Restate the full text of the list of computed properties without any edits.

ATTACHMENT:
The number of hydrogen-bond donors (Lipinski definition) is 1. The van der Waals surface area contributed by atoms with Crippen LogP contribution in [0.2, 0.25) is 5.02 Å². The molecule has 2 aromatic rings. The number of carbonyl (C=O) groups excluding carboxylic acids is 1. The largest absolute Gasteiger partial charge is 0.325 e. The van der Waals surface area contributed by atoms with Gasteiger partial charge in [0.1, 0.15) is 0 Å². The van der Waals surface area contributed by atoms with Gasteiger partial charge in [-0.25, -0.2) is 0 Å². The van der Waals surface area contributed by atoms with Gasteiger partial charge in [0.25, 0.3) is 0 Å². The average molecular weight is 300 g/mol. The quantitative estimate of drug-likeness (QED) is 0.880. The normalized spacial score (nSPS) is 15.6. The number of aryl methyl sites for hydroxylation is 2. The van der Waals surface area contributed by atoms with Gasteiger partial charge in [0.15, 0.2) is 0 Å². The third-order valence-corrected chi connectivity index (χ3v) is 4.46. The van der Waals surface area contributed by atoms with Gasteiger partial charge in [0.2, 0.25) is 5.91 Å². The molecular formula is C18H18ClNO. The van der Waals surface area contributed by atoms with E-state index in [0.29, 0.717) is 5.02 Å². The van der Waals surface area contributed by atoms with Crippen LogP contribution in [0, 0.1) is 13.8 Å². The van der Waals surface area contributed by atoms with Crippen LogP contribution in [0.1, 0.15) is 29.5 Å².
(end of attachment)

The number of hydrogen-bond donors (Lipinski definition) is 1. The van der Waals surface area contributed by atoms with Crippen LogP contribution in [0.2, 0.25) is 5.02 Å². The molecule has 2 aromatic rings. The number of carbonyl (C=O) groups excluding carboxylic acids is 1. The largest absolute Gasteiger partial charge is 0.325 e. The van der Waals surface area contributed by atoms with Gasteiger partial charge in [0.1, 0.15) is 0 Å². The van der Waals surface area contributed by atoms with Gasteiger partial charge in [-0.25, -0.2) is 0 Å². The van der Waals surface area contributed by atoms with Gasteiger partial charge in [0.25, 0.3) is 0 Å². The average molecular weight is 300 g/mol. The quantitative estimate of drug-likeness (QED) is 0.880. The normalized spacial score (nSPS) is 15.6. The number of aryl methyl sites for hydroxylation is 2. The van der Waals surface area contributed by atoms with Gasteiger partial charge in [0.15, 0.2) is 0 Å². The third-order valence-corrected chi connectivity index (χ3v) is 4.46. The van der Waals surface area contributed by atoms with Gasteiger partial charge in [0.2, 0.25) is 5.91 Å². The molecular formula is C18H18ClNO. The van der Waals surface area contributed by atoms with E-state index in [0.29, 0.717) is 5.02 Å². The van der Waals surface area contributed by atoms with Crippen LogP contribution in [0, 0.1) is 13.8 Å². The van der Waals surface area contributed by atoms with Crippen LogP contribution in [0.1, 0.15) is 29.5 Å².